I’m not a Mayan. I did not write this with the belief that the world would end on Friday. Although, figuratively speaking, I wish it would. As I have crossed over from childhood and adolescent woes to adult ones, the reality is too much.
When I was a child, my worries were minimal to none. I worried if my mother would ever buy me the Jordan sneakers I begged for every Christmas or if the boy I liked in school liked me back. But after last week’s massacre in Newtown, Conn., where 20 children and six adults were shot to death at an elementary school, I’m at my breaking point.
We all should be.
In my eight short years of adulthood, I have seen teachers go from educating and inspiring students to brainwashing and programming them to pass multiple-choice tests. I have seen the same friends I once called brothers and sisters on street corners, behind prison bars and in caskets. I have witnessed a generation that is dying faster than it is living.
And I cannot help but to wonder what that means for my children. My oldest son, who is 3-years-old, will enter elementary in 2013. I would love to tell him that elementary school will offer him a chance to think critically, a chance to learn cursive handwriting and a chance to interact with other students in a safe environment.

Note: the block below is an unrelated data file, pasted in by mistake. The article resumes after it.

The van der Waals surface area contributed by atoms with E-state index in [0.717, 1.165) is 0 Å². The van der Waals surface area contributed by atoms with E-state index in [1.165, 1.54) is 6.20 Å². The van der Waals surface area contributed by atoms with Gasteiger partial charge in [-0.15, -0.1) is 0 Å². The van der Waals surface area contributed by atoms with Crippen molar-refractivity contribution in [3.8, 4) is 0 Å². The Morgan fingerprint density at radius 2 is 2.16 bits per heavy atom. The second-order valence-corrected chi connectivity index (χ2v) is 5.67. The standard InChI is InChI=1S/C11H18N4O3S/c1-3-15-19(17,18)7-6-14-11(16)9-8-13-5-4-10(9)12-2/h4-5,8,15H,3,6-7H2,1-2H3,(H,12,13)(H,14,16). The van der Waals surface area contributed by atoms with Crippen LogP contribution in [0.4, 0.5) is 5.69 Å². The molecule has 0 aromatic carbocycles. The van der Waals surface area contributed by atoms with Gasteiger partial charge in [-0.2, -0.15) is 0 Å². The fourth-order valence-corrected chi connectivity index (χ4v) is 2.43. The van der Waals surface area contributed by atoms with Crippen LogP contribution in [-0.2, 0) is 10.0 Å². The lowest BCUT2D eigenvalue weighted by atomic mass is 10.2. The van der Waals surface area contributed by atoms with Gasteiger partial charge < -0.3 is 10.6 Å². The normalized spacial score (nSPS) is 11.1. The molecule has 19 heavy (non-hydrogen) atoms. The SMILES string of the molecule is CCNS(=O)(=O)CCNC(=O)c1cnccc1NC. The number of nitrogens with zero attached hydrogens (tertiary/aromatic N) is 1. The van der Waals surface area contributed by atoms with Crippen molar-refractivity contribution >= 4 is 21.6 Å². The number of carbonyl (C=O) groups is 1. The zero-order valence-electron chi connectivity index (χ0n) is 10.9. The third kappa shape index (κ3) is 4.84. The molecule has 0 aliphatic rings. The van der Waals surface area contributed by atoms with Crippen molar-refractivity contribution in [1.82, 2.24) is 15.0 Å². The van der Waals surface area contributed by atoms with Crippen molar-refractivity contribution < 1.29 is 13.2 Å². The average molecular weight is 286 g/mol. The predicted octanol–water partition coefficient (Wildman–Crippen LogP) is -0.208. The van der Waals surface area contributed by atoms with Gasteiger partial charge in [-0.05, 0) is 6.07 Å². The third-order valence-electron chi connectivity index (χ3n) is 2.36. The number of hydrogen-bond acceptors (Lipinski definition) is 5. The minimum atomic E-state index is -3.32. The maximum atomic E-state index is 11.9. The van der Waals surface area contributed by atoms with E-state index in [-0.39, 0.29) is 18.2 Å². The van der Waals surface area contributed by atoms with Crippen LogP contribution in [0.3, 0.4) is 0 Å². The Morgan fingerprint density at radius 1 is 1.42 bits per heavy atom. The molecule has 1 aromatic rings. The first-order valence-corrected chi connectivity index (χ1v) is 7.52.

But none of that is true.
Schools have become watered down and unsafe. But do not blame the schools. The schools are a reflection of what is happening all around the world. We carry more guns than we do knowledge and more hate than we do love. We are surrounded by more strangers than we are by family and by more war than peace. It was only a matter of time before something like this happened.
But what are we going to do about it?
For the past few days, I have had my eyes glued to every local and national newscast. I have also followed the news online. My Facebook friends, who on normal days bicker about unhappy relationships and haters, have all stopped to mourn for the victims and their families. But what will happen when the reporters have been assigned to another story and when the government has moved on to the next tragedy?
If we want remember those beautiful children and educators, we must end the world as we know it. We must take the necessary steps to refurbish our education system, revive our villages and renew mental health and gun law conversations. I want the world to end on Friday, so that when my child enters elementary in 2013, he will be educated and most of all safe.
Tunette Powell is married with two children. You can read her every Tuesday on momaha.com
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